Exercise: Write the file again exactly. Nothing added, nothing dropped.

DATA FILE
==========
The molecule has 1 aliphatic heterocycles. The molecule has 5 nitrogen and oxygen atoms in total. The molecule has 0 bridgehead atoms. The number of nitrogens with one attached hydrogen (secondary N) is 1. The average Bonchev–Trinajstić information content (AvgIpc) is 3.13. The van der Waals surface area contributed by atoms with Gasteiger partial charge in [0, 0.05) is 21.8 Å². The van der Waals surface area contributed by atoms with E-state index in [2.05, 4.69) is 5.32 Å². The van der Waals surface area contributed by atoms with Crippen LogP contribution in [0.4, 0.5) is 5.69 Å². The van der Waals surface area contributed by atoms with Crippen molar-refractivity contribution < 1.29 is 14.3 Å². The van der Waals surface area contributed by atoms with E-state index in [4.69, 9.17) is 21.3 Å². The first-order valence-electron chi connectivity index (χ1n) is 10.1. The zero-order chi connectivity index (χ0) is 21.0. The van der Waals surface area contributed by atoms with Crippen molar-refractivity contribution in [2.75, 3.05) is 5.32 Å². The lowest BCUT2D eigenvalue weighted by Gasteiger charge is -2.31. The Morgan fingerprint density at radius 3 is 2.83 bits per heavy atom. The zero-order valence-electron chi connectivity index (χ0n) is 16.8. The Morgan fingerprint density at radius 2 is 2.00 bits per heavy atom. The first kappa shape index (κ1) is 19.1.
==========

The molecule has 1 aliphatic heterocycles. The molecule has 5 nitrogen and oxygen atoms in total. The molecule has 0 bridgehead atoms. The number of nitrogens with one attached hydrogen (secondary N) is 1. The average Bonchev–Trinajstić information content (AvgIpc) is 3.13. The van der Waals surface area contributed by atoms with Gasteiger partial charge in [0, 0.05) is 21.8 Å². The van der Waals surface area contributed by atoms with E-state index in [2.05, 4.69) is 5.32 Å². The van der Waals surface area contributed by atoms with Crippen LogP contribution in [0.4, 0.5) is 5.69 Å². The van der Waals surface area contributed by atoms with Crippen molar-refractivity contribution < 1.29 is 14.3 Å². The van der Waals surface area contributed by atoms with E-state index in [4.69, 9.17) is 21.3 Å². The first-order valence-electron chi connectivity index (χ1n) is 10.1. The zero-order chi connectivity index (χ0) is 21.0. The van der Waals surface area contributed by atoms with Crippen molar-refractivity contribution in [2.75, 3.05) is 5.32 Å². The lowest BCUT2D eigenvalue weighted by Gasteiger charge is -2.31. The Morgan fingerprint density at radius 3 is 2.83 bits per heavy atom. The zero-order valence-electron chi connectivity index (χ0n) is 16.8. The Morgan fingerprint density at radius 2 is 2.00 bits per heavy atom. The first kappa shape index (κ1) is 19.1.